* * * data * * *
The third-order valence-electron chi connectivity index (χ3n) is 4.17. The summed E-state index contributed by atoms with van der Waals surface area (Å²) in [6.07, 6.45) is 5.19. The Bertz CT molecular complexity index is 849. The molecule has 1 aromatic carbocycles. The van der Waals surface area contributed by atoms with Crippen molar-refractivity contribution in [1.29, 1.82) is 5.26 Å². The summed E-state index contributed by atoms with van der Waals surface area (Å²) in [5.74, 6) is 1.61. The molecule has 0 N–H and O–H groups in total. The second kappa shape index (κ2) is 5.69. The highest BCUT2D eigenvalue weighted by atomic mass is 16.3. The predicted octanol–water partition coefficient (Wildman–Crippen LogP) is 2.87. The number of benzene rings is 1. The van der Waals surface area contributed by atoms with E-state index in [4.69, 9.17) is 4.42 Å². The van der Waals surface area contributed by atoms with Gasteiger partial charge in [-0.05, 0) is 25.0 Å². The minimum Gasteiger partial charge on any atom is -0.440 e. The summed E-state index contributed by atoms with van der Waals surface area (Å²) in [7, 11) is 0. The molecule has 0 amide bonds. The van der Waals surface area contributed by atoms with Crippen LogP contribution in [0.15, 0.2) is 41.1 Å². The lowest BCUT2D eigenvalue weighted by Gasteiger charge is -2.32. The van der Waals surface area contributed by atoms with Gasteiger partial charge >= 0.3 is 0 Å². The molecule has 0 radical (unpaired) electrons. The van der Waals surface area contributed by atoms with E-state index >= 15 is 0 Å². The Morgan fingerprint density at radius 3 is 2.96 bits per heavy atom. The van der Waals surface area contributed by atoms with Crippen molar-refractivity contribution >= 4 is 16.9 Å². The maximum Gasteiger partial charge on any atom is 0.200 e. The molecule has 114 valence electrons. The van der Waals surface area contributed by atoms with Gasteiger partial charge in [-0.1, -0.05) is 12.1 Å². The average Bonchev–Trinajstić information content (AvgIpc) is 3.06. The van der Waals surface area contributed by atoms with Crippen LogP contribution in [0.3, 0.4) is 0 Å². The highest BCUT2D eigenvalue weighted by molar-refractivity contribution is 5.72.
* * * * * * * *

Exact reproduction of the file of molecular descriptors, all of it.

The third-order valence-electron chi connectivity index (χ3n) is 4.17. The summed E-state index contributed by atoms with van der Waals surface area (Å²) in [6.07, 6.45) is 5.19. The Bertz CT molecular complexity index is 849. The molecule has 1 aromatic carbocycles. The van der Waals surface area contributed by atoms with Crippen molar-refractivity contribution in [1.29, 1.82) is 5.26 Å². The summed E-state index contributed by atoms with van der Waals surface area (Å²) in [5.74, 6) is 1.61. The molecule has 0 N–H and O–H groups in total. The second kappa shape index (κ2) is 5.69. The highest BCUT2D eigenvalue weighted by atomic mass is 16.3. The predicted octanol–water partition coefficient (Wildman–Crippen LogP) is 2.87. The number of benzene rings is 1. The van der Waals surface area contributed by atoms with E-state index in [4.69, 9.17) is 4.42 Å². The van der Waals surface area contributed by atoms with Gasteiger partial charge in [-0.05, 0) is 25.0 Å². The minimum Gasteiger partial charge on any atom is -0.440 e. The summed E-state index contributed by atoms with van der Waals surface area (Å²) in [7, 11) is 0. The molecule has 0 amide bonds. The van der Waals surface area contributed by atoms with Crippen LogP contribution in [0.15, 0.2) is 41.1 Å². The lowest BCUT2D eigenvalue weighted by Gasteiger charge is -2.32. The van der Waals surface area contributed by atoms with Gasteiger partial charge >= 0.3 is 0 Å². The molecule has 0 radical (unpaired) electrons. The van der Waals surface area contributed by atoms with E-state index >= 15 is 0 Å². The Morgan fingerprint density at radius 3 is 2.96 bits per heavy atom. The van der Waals surface area contributed by atoms with Crippen molar-refractivity contribution >= 4 is 16.9 Å². The maximum Gasteiger partial charge on any atom is 0.200 e. The molecule has 114 valence electrons. The van der Waals surface area contributed by atoms with Gasteiger partial charge in [-0.1, -0.05) is 12.1 Å². The average Bonchev–Trinajstić information content (AvgIpc) is 3.06. The van der Waals surface area contributed by atoms with Crippen LogP contribution in [0.3, 0.4) is 0 Å². The highest BCUT2D eigenvalue weighted by molar-refractivity contribution is 5.72.